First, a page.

Seeing someone suffering and being unable to do anything always leaves a heavy feeling in my chest.
In my line of work, after a while, you learn to be desensitized to what’s happening to your patient. You learn to distance yourself not because you do not care, but because you need to always be objective. Emotions can cloud important judgement calls. When a patient turns for worse, you need to be able to think on your feet, anticipate what’s going to happen and adopt as fast as you can to incoming orders from doctors while maintaining your cool, working as efficiently and effectively as you can. After a few years, I can say that I can do all that, be level-headed amidst the stress. I could deal with that kind of chaos. But not the other type.
Being left at the bedside, comforting my patient and her family while waiting for the transfer ambulance was far more drainig than running up and down to get supplies from the pharmacy during a code. Seeing her detetiorate with each passing second, and not be able to do anything but hold her hand, tell her to try to breathe deeply was not how I would have wanted to do my job. Her husband going on a personal pep-talk was too painful to hear. I know deep down that we really can’t do anything for her at the moment. That what she really need can only be possible when she’s transferred. But it does not stop me from asking, “have we really done everything?”, “can we not make her more comfortable even for just a while?”. She looked like a wiltering candle in front of me.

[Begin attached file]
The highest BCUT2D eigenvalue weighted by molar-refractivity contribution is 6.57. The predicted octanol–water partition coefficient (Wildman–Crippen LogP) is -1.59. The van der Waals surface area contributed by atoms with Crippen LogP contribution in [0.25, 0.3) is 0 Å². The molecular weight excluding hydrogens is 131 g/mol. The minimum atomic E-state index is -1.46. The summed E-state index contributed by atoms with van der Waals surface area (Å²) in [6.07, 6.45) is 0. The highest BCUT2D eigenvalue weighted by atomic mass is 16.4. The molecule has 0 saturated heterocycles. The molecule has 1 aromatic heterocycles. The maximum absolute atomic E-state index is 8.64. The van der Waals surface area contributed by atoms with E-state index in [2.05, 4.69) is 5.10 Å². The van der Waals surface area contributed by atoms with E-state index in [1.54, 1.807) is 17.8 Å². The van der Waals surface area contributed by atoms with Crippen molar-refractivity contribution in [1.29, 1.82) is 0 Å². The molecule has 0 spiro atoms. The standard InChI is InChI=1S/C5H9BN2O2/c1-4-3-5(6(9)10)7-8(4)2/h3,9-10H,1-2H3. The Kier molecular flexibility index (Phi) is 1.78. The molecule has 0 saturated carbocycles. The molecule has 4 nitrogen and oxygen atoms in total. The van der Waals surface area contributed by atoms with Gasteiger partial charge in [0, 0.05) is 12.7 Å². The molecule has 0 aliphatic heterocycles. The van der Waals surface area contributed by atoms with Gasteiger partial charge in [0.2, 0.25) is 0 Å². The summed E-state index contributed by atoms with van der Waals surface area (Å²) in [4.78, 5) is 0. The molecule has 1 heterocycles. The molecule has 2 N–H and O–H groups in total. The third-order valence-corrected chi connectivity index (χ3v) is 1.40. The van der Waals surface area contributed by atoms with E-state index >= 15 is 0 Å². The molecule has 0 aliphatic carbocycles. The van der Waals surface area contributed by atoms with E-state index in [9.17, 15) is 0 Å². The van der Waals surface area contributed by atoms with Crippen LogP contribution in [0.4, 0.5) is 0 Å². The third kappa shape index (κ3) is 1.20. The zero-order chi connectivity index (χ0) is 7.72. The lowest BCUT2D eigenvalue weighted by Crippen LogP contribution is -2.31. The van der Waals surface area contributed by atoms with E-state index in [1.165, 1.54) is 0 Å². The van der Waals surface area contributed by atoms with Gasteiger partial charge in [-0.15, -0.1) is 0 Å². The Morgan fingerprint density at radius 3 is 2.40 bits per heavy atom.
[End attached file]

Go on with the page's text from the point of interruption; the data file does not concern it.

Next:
When the ambulance arrieved to pick her up for transfer, I sent a silent prayer to ask that she recover from all of this. Because at the end of the day, no matter how tough this job is, how emotionally draining it is, seeing them go out and continue their paused life was all that matters.